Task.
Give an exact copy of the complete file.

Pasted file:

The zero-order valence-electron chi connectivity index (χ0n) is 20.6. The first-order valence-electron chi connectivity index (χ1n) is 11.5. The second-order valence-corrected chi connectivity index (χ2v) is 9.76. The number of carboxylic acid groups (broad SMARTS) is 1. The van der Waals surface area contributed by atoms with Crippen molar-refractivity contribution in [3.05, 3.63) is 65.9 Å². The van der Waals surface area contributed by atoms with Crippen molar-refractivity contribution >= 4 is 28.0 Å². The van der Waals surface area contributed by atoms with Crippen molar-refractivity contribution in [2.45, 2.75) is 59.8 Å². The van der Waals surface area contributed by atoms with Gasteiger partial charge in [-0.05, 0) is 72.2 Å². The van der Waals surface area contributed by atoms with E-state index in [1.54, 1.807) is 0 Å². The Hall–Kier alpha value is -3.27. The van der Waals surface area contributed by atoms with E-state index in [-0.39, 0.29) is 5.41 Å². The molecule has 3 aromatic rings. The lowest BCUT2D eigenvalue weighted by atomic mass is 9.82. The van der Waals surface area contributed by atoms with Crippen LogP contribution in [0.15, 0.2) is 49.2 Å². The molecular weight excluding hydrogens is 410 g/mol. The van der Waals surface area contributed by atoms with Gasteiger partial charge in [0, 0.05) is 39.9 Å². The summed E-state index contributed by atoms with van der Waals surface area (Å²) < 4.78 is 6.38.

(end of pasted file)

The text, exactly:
The zero-order valence-electron chi connectivity index (χ0n) is 20.6. The first-order valence-electron chi connectivity index (χ1n) is 11.5. The second-order valence-corrected chi connectivity index (χ2v) is 9.76. The number of carboxylic acid groups (broad SMARTS) is 1. The van der Waals surface area contributed by atoms with Crippen molar-refractivity contribution in [3.05, 3.63) is 65.9 Å². The van der Waals surface area contributed by atoms with Crippen molar-refractivity contribution >= 4 is 28.0 Å². The van der Waals surface area contributed by atoms with Crippen molar-refractivity contribution in [2.45, 2.75) is 59.8 Å². The van der Waals surface area contributed by atoms with Gasteiger partial charge in [-0.05, 0) is 72.2 Å². The van der Waals surface area contributed by atoms with E-state index in [1.54, 1.807) is 0 Å². The Hall–Kier alpha value is -3.27. The van der Waals surface area contributed by atoms with E-state index in [-0.39, 0.29) is 5.41 Å². The molecule has 3 aromatic rings. The lowest BCUT2D eigenvalue weighted by atomic mass is 9.82. The van der Waals surface area contributed by atoms with Crippen LogP contribution in [0.15, 0.2) is 49.2 Å². The molecular weight excluding hydrogens is 410 g/mol. The van der Waals surface area contributed by atoms with Gasteiger partial charge in [0, 0.05) is 39.9 Å². The summed E-state index contributed by atoms with van der Waals surface area (Å²) < 4.78 is 6.38.